VAR is no friend to Atlanta United

Tata Martino at the post-game press conference

Atlanta United’s last home game against the Seattle Sounders ended in a 1-1 draw leaving supporters questioning whether the expansion team can keep their home field advantage. And while Atlanta United had trouble breaking down the defense of the Seattle Sounders there were other elements, such as VAR, that were also considered.

Seattle who sat back in tight defense stopped Atlanta in their tracks, making it difficult for the five stripes to get a breakthrough. The one glimpse of hope came after a play that saw Atlanta ale smooth crosses down the field. Josef Martinez then got his head to it launching the ball in the box bringing the score 1-1.

But what was supposed to be a win for Atlanta turned out to be a match the club wasn’t expecting. Jeff Larentowicz, midfielder for Atlanta United, says the Seattle Sounders were prepared for the the atmosphere at Mercedes-Benz Stadium.

“We were up for the game and they were obviously up for the game as well,” Larentowicz says. “Their coach said it before the game that they are the first team to play consistently in front of big crowds and it was something they’re used to.”

The tables turned ugly when Martinez was physically handled by a player from the Seattle Sounders and Chris McCann was grabbed around the neck. To make matters worse, the Seattle Sounders first and only goal was from a penalty kick called through VAR. Atlanta United Head Coach Gerardo “Tata” Martino agreed with the call, but admitted he was concerned other calls weren’t made using VAR.

“I think that after they went to VAR they got the call correct it was a penalty. But I think there was a clear penalty against Chris McCann for a foul inside the box off a corner kick in the first half. He got grabbed around the neck.” Martino says. “I think it’s pretty visible, maybe not by the referee because he’s not in the correct spot, but if they would have checked it they would have seen the foul.”

VAR has come under scrutiny since officials began using it during soccer matches, especially international matches in 2016. VAR hasn’t been fully embraced by clubs, but found its way to the 2018 World Cup. The change was implemented by  FIFA’s Deputy Secretary General, Zvonimir Boban who stated “VAR is not changing football, it is cleaning football,” as reported by

Martino says he isn’t necessarily against the video review tool, but he has qualms with the way in which it is used during the match and cited the World Cup 2018 as a more accurate example of VAR use.

“I think what I’m seeing in the World Cup it’s not so much players delaying the game when they want them to go to VAR. I think it’s whoever is controlling VAR makes a quick decision and alerts the referee and he’ll alert the players to wait,” Martino continued. “Today, in the case with McCann, what worries me is not the fact that they missed it, but if they did a check and somehow missed that foul.”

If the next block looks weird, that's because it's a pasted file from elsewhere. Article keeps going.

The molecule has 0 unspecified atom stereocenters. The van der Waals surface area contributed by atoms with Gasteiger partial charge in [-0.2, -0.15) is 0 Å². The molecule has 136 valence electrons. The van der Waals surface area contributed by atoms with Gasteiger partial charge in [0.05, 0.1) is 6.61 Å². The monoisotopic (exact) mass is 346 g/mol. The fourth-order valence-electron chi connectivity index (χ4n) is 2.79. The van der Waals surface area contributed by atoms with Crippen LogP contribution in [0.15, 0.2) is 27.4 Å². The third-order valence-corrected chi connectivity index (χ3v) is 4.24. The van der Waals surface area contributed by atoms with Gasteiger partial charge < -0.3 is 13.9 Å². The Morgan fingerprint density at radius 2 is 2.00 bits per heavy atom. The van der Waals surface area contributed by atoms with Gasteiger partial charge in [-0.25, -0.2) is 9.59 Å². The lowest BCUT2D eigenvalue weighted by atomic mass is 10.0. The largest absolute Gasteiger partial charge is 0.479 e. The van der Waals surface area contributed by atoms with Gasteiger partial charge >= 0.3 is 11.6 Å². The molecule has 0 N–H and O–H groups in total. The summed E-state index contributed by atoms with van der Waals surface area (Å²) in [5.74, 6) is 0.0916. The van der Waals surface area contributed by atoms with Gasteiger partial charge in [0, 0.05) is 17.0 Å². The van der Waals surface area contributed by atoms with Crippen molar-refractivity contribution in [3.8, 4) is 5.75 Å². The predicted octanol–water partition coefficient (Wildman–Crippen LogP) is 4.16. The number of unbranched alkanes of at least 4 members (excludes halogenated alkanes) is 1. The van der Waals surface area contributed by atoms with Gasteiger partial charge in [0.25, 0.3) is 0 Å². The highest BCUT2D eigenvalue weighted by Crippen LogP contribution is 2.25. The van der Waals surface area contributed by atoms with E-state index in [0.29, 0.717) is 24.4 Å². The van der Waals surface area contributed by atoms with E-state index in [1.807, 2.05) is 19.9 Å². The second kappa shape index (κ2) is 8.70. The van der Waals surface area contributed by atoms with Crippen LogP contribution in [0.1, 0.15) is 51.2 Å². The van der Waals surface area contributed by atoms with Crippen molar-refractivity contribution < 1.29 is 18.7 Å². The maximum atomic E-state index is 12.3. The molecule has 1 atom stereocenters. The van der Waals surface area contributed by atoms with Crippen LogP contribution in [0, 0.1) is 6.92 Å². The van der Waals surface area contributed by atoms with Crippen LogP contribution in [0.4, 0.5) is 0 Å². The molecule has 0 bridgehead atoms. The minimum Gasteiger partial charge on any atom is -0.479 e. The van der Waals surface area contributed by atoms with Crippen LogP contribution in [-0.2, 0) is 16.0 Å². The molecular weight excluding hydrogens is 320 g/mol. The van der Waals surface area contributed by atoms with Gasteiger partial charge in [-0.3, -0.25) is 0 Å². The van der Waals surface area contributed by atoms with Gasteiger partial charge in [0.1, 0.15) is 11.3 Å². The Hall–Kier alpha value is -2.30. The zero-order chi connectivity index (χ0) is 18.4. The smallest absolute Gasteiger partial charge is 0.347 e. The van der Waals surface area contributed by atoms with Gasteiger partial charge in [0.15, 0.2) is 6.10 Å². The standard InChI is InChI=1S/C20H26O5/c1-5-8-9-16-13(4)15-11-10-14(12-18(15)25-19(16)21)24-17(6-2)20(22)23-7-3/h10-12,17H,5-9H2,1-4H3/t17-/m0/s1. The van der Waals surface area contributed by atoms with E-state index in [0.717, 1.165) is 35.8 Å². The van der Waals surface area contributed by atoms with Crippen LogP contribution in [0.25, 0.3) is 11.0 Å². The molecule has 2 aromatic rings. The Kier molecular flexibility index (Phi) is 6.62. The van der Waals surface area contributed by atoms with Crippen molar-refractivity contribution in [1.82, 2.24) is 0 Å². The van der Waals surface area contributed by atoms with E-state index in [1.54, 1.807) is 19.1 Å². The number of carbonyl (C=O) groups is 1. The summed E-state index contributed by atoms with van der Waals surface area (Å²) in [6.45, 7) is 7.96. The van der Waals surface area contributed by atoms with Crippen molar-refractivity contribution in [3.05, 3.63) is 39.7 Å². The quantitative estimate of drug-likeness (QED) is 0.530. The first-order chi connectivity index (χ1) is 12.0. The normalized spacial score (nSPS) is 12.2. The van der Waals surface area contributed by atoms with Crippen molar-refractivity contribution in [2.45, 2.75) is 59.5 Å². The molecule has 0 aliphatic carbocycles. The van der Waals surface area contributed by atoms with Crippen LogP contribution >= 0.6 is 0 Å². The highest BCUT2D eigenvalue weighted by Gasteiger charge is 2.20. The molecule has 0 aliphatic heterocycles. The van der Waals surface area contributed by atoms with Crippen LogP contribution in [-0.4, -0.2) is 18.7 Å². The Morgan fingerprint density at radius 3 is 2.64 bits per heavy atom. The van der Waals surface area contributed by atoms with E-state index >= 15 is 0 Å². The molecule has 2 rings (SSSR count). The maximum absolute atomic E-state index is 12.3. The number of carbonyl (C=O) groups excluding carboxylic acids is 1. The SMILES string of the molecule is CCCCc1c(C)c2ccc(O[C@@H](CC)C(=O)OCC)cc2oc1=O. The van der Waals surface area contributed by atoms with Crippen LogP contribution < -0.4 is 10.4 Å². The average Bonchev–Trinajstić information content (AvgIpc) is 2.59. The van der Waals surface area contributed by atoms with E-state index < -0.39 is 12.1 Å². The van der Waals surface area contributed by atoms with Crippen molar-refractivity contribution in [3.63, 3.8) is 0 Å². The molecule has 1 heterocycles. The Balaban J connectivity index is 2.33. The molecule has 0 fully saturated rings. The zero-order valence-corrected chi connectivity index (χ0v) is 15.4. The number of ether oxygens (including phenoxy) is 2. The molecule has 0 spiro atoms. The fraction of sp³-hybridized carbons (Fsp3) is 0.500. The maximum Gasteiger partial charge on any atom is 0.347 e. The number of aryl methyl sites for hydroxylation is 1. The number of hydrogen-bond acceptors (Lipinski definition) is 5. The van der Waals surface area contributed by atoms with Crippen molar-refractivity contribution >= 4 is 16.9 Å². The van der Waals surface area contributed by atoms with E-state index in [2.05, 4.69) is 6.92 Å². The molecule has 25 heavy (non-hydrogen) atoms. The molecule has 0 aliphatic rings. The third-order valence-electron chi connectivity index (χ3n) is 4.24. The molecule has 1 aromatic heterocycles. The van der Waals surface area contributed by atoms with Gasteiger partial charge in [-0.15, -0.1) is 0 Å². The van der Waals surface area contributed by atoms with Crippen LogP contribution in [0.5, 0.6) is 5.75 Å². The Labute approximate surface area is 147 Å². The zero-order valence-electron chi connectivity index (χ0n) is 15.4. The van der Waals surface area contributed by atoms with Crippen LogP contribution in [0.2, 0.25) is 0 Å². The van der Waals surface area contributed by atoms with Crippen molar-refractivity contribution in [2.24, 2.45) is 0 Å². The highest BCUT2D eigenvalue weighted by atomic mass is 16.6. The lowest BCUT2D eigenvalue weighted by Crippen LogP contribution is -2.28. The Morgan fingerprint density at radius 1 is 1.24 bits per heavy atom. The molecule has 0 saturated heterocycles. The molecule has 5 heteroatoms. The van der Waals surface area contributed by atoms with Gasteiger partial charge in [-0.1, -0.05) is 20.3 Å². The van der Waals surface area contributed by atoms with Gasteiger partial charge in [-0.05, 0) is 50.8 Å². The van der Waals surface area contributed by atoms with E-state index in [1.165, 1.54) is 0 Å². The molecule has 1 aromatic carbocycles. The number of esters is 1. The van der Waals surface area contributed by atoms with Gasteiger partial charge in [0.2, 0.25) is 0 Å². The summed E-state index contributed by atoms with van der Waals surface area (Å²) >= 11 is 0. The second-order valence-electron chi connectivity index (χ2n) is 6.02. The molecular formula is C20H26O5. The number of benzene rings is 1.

But for others it was the means used to get the VAR that set off alarms when the Seattle Sounders, a team that no one expected to beat Atlanta United, refused to take the corner and as a result delayed the game. Larentowicz says whether it was the physicality of the first half or the ref, a VAR call seemed inevitable.

“He was on the phone a lot and it seemed like something was going to happen and it did,” Larentowicz says. “There’s a bit of a gray area. My understanding of the rule is you can either purposefully delay or the ref can force you to wait. There’s times we wanted to play quickly in the past and the ref stopped us to use VAR to assess what happened.”

And that wasn’t the first time VAR seemed to be used to turn a match. During the May 20 match against the New York Red Bulls, Atlanta United players were frustrated with VAR when what seemed like bad calls ultimately cost them the game. Brad Guzan, goalkeeper for Atlanta United, was visibly upset over the decision and says the red card against Miles Robinson was never a penalty.

“There are a lot of questions marks after today’s game, but I guess it’s up to the VAR and the ref in his ear,” Guzan says. “To send someone off and then pull them back on the field again is a bit ridiculous.”

Now as Atlanta United faces DC United on Saturday July 21, at 3:30 pm. VAR still remains controversial. Despite being used to create a fair playing field, many are beginning to wonder if certain refs are using VAR to single out teams and or players. Either way Martino insists if officials are going to use it they be quick about it.

“I think they could be a little faster with their reviews because today I got a call that my dinner was ready and unfortunately, they were still reviewing the play,” Martino says.

About the Author
Patrice Worthy is a reporter at the Atlanta Jewish Times where she writes about Israeli politics, food, art and culture, ethnic Jewry and Jews in the Diaspora.
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